I'm sure Bryne would have made Doc Ock vs. Hulk a very good read. Not in that it'd be a long straight up fight but the conflict and resolution would be amazing.
Posted by: david banes | January 14, 2016 4:49 AM
I feel like the ambiguity of Dr. Doom's death was intentional on Byrne's part. Byrne may have been privy to the end of Secret Wars (and probably would have had to have been for the She-Hulk add) so he might have known Doom was going to be presumed dead..but with another presumed death very recently that audiences knew about... it works to not spoil SW for the audience.
Did any of what I just typed make sense? It's really late haha.
Posted by: Jeff | June 27, 2016 12:56 AM
It's been a long time but if I recall correctly, Byrne was very unhappy at all the disruptions caused by Secret Wars in his carefully constructed multiple issue storyline for the FF, particularly regarding the unwanted (by Byrne) resurrection of Doom just so he could be a principle villain in Shooter's Secret Wars storyline. Like most publisher-imposed, company-wide "events," Secret Wars disrupted quite a number of ongoing multiple issue story ideas Marvel was offering at the time.
I suspect Byrne may have already plotted, or at least conceived, this story prior to the imposition of Secret Wars, and was loathe to abandon it in spite of the problems introduced by Shooter's story, and so he let retro-continuity take a back seat to his desire to author this story more-or-less as planned, with Reed demonstrating his flair for psychiatric behavioral modification, and Byrne demonstrating his back-to-the-basics understanding of how Otto's arms were originally controlled in Otto's original origin story.
I'm sure Byrne never anticipated the later retcon which holds that Alicia was replaced by a Skrull prior to this issue. As I recall, DeFalco, or whoever it was, who later implanted that story bit about Lyja the Skrull impersonating Alicia, was clearly very upset at Byrne's subsequent portrayal of Alicia as a romantic switch-hitter who abandoned Ben Grimm the Thing in favor of Johnny Storm the Human Torch, and so DeFalco or whoever forced this highly unlikely Lyja retcon in reaction to that, just so he could put the lie to her controversial relationship with the Torch.
For my best enjoyment when I read this story, in my mind, Alicia is Alicia, and not Lyja, because that's who the character was actually written to be. Likewise, when I read "The Phoenix Saga," Jean is Jean, and not some retconned Phoenix Force impersonating Jean, because that interpretation was the author's original intention.
Posted by: jayzonely | July 3, 2016 7:59 PM
Reed continues to use his "psychiatrist's voice" to convince Doc Ock to go back to his mental institution willingly
Based on the narration, I don't think it's the sympathetic, reaching-out psychiatrist voice he used in the previous issue. His voice is described as "cold"; I think it's supposed to be sheer intimidation. Re-read the panels & you'll see what I mean.
Posted by: Stephen Frug | May 20, 2017 7:58 PM
Byrne seemed to have taken She-Hulk's addition to the team and the Thing leaving rather well, certainly better than the issue of Dr. Doom's death, so I wonder if he'd have put her in regardless even without Secret Wars.
Posted by: OverMaster | June 26, 2017 6:16 PM
I'd assume it was his idea. Remember, the books reflected the new status quos straight away when Secret Wars #1 came out. So, when it got to Secret Wars #12, Byrne had already established She-Hulk as Thing's replacement for months (and was also writing The Thing's book), so Shooter may have written Byrne's status quos in as part of Secret Wars.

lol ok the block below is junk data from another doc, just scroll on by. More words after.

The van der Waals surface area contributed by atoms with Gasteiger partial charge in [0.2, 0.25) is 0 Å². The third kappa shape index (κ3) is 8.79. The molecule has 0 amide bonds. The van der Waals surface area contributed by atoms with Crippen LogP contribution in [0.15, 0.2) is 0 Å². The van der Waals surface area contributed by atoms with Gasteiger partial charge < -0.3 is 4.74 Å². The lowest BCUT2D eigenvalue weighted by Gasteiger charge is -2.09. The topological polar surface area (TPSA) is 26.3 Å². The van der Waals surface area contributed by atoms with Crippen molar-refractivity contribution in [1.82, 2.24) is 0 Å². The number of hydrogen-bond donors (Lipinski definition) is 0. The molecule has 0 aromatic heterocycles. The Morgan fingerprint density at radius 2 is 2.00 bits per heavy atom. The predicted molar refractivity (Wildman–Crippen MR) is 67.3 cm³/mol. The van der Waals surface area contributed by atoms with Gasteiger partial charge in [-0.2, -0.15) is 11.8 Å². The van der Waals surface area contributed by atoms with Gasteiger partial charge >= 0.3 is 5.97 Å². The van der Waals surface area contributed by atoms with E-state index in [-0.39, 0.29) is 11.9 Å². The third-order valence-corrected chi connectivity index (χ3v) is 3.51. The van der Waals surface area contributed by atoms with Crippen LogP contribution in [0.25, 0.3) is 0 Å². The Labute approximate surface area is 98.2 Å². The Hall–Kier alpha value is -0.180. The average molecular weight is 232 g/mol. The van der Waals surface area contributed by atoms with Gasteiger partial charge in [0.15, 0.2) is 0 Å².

Posted by: AF | June 26, 2017 6:41 PM
I'm pretty sure I read an interview somewhere where Byrne said he asked for She-Hulk to be able to use her in FF, because he liked what Roger Stern had been doing with her in AVENGERS and wanted to play with her too. So they agreed to share her, with her joining the FF but still being a 'detatched' member of the Avengers so she could make occasional appearances there.
Posted by: Dermie | June 27, 2017 10:48 PM
Yes, Byrne was also writing The Thing's solo series & has said he found it difficult to come up with good Thing stories that didn't have a reason to include the Fantastic Four, which would make them Fantastic Four stories. So when he heard about the weird planet the Beyonder had created, he decided Ben would stay there, so he could write Thing solo stories that couldn't involve the FF.
As Dermie says, as a replacement he thought of She-Hulk, in his own words telling his friend Stern that he was stealing She-Hulk off Stern, and Stern replied "Oh, okay".
As has been said here before, the writers of several of the comics must have discussed with Shooter certain status quo changes that would occur during Secret Wars so readers would feel the need to buy Secret Wars to find out how these things happened, some more successful than others. (Where did Spidey get his new costume? Why is She-Hulk now in the FF? How did Hulk injure his leg? Erm, what was the deal with that dragon in X-Men?)
I suspect the Dr Octopus status quo was unplanned though, with Byrne intending that Ock had been in psychiatric care since Spectacular #79, & only after the comic was published did editorial realise that Shooter would have to insert a scene with Doc Ock going crazy so this didn't seem like an error.
Posted by: Jonathan, son of Kevin | June 28, 2017 12:47 PM
I always assumed the Spider-office came up with the idea of Ock going nuts after Battleworld and Shooter went along. It always struck me as too brilliant of a post-"Secret Wars" change to be Shooter's idea.
Posted by: ChrisW | June 28, 2017 9:13 PM
I always had the impression that Doc Ock was a late addition to the secret wars cast because he was basically in the middle of his "Spider-fear" arc. They had to work hard for Doc Ock and Spidey to not encounter each other in SW and had to put the Doc back in the institution almost immediately after SW so he could appear here.
Posted by: kveto | July 8, 2018 3:17 AM
But the Spider-Fear arc didn't really start until Web of Spider-Man 4, which was published a year after Secret Wars 1. Peter gives Ock the big speech about how he'll never win in Spectacular Spider-Man 79 but the first evidence we see that Ock is crazier than usual is this story.
Posted by: Michael | July 8, 2018 8:41 AM